Synod 2015 to include overture against East Grand Rapids churches

This year’s Synod of the Christian Reformed Church in North America (CRCNA) will be held from June 12 to 18 at Dordt College in Sioux Center, Iowa.

The annual meeting of the denomination’s governing body includes church policy decisions, organizational changes and concerns brought by groups of churches.

Synod comprises two ministers and two elders from each of the denomination’s 48 classes, for a total of 192 delegates.

Synod also considers overtures, or requests for action, made by groups of churches.

One of this year’s overtures, brought forward by Classis Minnkota (which includes churches in Minnesota, South Dakota, North Dakota and Michigan), addresses the actions of a group of church members in Classis Grand Rapids East called All One Body.

All One Body is a Grand Rapids-based non-profit organization whose mission is to promote “the unrestricted membership and full participation in all dimensions of church life by all persons who confess Christ as their Savior and Lord […] including those who are lesbian, gay, bisexual or transgender.”

According to Classis Minnkota’s overture, All One Body has been “aided specifically” by Eastern Avenue CRC and Calvin CRC, both in Classis Grand Rapids East. The churches provided the group with meeting space, and several of All One Body’s leadership members have spoken at the churches.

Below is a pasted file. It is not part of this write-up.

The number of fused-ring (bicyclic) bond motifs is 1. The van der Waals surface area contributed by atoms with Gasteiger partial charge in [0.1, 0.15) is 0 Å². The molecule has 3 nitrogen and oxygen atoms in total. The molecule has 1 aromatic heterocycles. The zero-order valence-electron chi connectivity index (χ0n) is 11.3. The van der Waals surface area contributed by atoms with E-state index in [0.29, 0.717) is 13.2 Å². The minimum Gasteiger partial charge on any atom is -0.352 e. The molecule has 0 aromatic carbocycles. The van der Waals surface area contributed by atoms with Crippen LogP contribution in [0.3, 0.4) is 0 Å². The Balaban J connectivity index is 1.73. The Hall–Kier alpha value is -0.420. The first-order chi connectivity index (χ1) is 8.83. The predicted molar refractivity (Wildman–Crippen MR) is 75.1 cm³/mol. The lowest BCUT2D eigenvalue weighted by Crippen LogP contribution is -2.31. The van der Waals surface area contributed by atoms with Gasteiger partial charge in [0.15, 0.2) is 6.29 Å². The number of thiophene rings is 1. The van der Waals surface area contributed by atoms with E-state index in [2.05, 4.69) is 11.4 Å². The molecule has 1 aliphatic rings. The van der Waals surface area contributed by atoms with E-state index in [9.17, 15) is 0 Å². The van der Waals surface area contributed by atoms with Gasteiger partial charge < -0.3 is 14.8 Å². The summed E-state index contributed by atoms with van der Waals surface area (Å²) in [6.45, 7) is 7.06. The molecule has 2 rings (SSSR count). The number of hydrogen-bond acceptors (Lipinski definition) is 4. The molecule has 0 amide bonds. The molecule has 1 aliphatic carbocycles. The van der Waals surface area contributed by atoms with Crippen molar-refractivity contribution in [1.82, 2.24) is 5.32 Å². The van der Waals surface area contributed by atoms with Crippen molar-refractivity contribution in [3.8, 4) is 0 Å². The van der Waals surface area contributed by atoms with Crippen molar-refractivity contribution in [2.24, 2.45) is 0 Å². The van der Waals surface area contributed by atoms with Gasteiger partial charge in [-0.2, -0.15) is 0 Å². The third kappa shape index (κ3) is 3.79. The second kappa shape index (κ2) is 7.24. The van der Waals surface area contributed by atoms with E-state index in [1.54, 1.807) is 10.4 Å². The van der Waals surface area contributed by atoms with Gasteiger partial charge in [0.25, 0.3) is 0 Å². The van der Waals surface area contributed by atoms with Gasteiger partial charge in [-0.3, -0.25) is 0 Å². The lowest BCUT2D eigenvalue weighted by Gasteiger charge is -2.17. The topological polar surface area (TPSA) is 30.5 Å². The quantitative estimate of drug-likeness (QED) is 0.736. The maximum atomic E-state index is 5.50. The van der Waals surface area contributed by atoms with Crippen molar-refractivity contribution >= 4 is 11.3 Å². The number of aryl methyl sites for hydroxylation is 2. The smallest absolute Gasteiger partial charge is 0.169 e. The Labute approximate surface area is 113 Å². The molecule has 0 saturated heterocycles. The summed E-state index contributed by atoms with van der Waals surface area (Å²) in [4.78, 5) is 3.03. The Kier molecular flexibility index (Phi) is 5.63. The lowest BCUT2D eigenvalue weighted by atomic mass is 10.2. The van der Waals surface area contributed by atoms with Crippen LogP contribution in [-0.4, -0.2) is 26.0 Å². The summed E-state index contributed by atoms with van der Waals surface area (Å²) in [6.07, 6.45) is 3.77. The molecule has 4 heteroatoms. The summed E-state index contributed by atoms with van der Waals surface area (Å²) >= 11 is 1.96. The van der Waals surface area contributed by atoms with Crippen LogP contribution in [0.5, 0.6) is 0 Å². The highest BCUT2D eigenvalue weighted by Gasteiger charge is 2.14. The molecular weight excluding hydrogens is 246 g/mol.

Classis Minnkota requests that Synod instruct these churches “to exercise discipline with respect to those in their congregations who are advocating homosexual practice.”

Eric Kamstra, a delegate from Monroe Community CRC and manager of annual fund special programs at Calvin, is on the Synod committee that will be discussing the Minnkota overture as well as six others.

“It’s always difficult when you have someone pointing a finger at someone else,” Kamstra said. “There’s a wide variety of beliefs even within the same denomination.”

Regardless of the eventual decision, Kamstra thinks its an important part of the denominational structure that churches can hold each other accountable.

Kamstra mentioned that, in a time when the CRC’s membership is declining, one question he hopes to weigh in on at Synod is why church attendance is low among millennials.

For some, Kamstra said, worship has become more of an “a la carte” event, where dozens of sermons and hundreds of worship teams are just a few clicks away.

The centuries of church tradition represented by Synod — and especially the rules and policies that go along with that — may be part of the reason millennials leave the church, Kamstra said.

Important Synodical decisions in the last few years include partially adopting the Belhar Confession in 2012, refusing in 2014 to create a committee to study questions about the Genesis creation account and approving a study that will give guidance and clarification to the churches regarding civil same-sex marriage. That committee will present its report next year at Synod 2016.

As a relatively young delegate and newcomer to Synod, Kamstra is excited to be a part of the decisions that have affected him throughout his life as a Calvin alumnus and CRC church member.

Looking toward the future of the denomination, Kamstra explained the main questions that he will try to help answer:

“Are there ways that the CRC needs to understand how to be more arms wide open? Or is it right where it wants to be and okay with maintaining some of the rules and regulations because it’s firm in its interpretations?”

Correction: Classis Minnkota is made up of churches from South Dakota, North Dakota, Minnesota and Michigan, not Montana and South Dakota, as was originally stated. Additionally, this article originally stated a recent committee has been tasked with studying the denomination’s stance on homosexuality. The committee’s mandate is to give guidance and clarification to the churches regarding civil same-sex marriage.